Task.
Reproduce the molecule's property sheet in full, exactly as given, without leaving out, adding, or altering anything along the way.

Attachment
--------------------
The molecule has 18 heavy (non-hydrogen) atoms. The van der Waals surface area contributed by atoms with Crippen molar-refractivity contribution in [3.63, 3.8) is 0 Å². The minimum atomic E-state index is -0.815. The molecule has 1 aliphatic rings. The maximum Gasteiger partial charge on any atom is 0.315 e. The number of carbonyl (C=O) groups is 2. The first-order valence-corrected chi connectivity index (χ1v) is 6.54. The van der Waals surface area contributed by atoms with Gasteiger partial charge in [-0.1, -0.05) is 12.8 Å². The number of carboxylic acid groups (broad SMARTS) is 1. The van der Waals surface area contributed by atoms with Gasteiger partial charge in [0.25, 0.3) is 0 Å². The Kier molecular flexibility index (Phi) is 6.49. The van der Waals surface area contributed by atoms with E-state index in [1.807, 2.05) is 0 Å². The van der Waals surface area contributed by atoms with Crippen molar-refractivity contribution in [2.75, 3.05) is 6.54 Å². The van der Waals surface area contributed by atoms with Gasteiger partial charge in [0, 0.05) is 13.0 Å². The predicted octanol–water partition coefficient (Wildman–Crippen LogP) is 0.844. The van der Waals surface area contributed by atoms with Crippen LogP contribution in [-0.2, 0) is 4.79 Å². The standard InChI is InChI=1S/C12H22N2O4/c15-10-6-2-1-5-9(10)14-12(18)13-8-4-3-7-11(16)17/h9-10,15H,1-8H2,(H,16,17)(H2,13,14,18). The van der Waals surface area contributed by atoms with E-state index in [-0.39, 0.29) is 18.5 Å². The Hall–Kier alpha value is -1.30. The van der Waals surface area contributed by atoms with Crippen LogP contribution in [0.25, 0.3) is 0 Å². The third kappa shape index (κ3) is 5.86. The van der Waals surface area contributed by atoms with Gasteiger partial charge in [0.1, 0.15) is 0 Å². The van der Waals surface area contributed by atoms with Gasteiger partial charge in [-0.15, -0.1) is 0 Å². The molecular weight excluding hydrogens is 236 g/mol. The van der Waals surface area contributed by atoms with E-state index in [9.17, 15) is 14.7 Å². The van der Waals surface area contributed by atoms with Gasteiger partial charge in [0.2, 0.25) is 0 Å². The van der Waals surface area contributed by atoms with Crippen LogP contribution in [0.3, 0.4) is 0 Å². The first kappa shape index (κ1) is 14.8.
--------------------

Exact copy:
The molecule has 18 heavy (non-hydrogen) atoms. The van der Waals surface area contributed by atoms with Crippen molar-refractivity contribution in [3.63, 3.8) is 0 Å². The minimum atomic E-state index is -0.815. The molecule has 1 aliphatic rings. The maximum Gasteiger partial charge on any atom is 0.315 e. The number of carbonyl (C=O) groups is 2. The first-order valence-corrected chi connectivity index (χ1v) is 6.54. The van der Waals surface area contributed by atoms with Gasteiger partial charge in [-0.1, -0.05) is 12.8 Å². The number of carboxylic acid groups (broad SMARTS) is 1. The van der Waals surface area contributed by atoms with Gasteiger partial charge in [0.25, 0.3) is 0 Å². The Kier molecular flexibility index (Phi) is 6.49. The van der Waals surface area contributed by atoms with E-state index in [1.807, 2.05) is 0 Å². The van der Waals surface area contributed by atoms with Crippen molar-refractivity contribution in [2.75, 3.05) is 6.54 Å². The van der Waals surface area contributed by atoms with Gasteiger partial charge in [0, 0.05) is 13.0 Å². The predicted octanol–water partition coefficient (Wildman–Crippen LogP) is 0.844. The van der Waals surface area contributed by atoms with Crippen LogP contribution in [-0.2, 0) is 4.79 Å². The standard InChI is InChI=1S/C12H22N2O4/c15-10-6-2-1-5-9(10)14-12(18)13-8-4-3-7-11(16)17/h9-10,15H,1-8H2,(H,16,17)(H2,13,14,18). The van der Waals surface area contributed by atoms with E-state index in [-0.39, 0.29) is 18.5 Å². The Hall–Kier alpha value is -1.30. The van der Waals surface area contributed by atoms with Crippen LogP contribution in [0.25, 0.3) is 0 Å². The third kappa shape index (κ3) is 5.86. The van der Waals surface area contributed by atoms with Gasteiger partial charge in [0.1, 0.15) is 0 Å². The van der Waals surface area contributed by atoms with Gasteiger partial charge in [-0.15, -0.1) is 0 Å². The molecular weight excluding hydrogens is 236 g/mol. The van der Waals surface area contributed by atoms with E-state index in [9.17, 15) is 14.7 Å². The van der Waals surface area contributed by atoms with Gasteiger partial charge in [0.2, 0.25) is 0 Å². The van der Waals surface area contributed by atoms with Crippen LogP contribution in [0.3, 0.4) is 0 Å². The first kappa shape index (κ1) is 14.8.